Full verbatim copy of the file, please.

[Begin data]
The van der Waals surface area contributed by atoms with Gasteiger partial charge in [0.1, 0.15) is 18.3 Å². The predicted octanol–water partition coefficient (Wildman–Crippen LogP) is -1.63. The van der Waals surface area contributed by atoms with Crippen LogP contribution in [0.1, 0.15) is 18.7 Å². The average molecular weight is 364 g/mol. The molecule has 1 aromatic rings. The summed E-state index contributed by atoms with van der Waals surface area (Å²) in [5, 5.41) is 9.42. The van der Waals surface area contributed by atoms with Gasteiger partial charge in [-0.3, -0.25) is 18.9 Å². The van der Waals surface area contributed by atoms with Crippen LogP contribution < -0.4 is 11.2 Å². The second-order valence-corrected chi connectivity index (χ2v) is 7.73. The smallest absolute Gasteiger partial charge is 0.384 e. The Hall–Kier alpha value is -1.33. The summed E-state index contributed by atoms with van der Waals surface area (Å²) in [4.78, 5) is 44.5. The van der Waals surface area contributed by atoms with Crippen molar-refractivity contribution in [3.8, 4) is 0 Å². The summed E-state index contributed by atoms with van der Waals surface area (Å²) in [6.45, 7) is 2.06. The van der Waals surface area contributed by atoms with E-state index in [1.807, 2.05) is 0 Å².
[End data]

The van der Waals surface area contributed by atoms with Gasteiger partial charge in [0.1, 0.15) is 18.3 Å². The predicted octanol–water partition coefficient (Wildman–Crippen LogP) is -1.63. The van der Waals surface area contributed by atoms with Crippen LogP contribution in [0.1, 0.15) is 18.7 Å². The average molecular weight is 364 g/mol. The molecule has 1 aromatic rings. The summed E-state index contributed by atoms with van der Waals surface area (Å²) in [5, 5.41) is 9.42. The van der Waals surface area contributed by atoms with Gasteiger partial charge in [-0.3, -0.25) is 18.9 Å². The van der Waals surface area contributed by atoms with Crippen LogP contribution < -0.4 is 11.2 Å². The second-order valence-corrected chi connectivity index (χ2v) is 7.73. The smallest absolute Gasteiger partial charge is 0.384 e. The Hall–Kier alpha value is -1.33. The summed E-state index contributed by atoms with van der Waals surface area (Å²) in [4.78, 5) is 44.5. The van der Waals surface area contributed by atoms with Crippen molar-refractivity contribution in [3.8, 4) is 0 Å². The summed E-state index contributed by atoms with van der Waals surface area (Å²) in [6.45, 7) is 2.06. The van der Waals surface area contributed by atoms with E-state index in [1.807, 2.05) is 0 Å².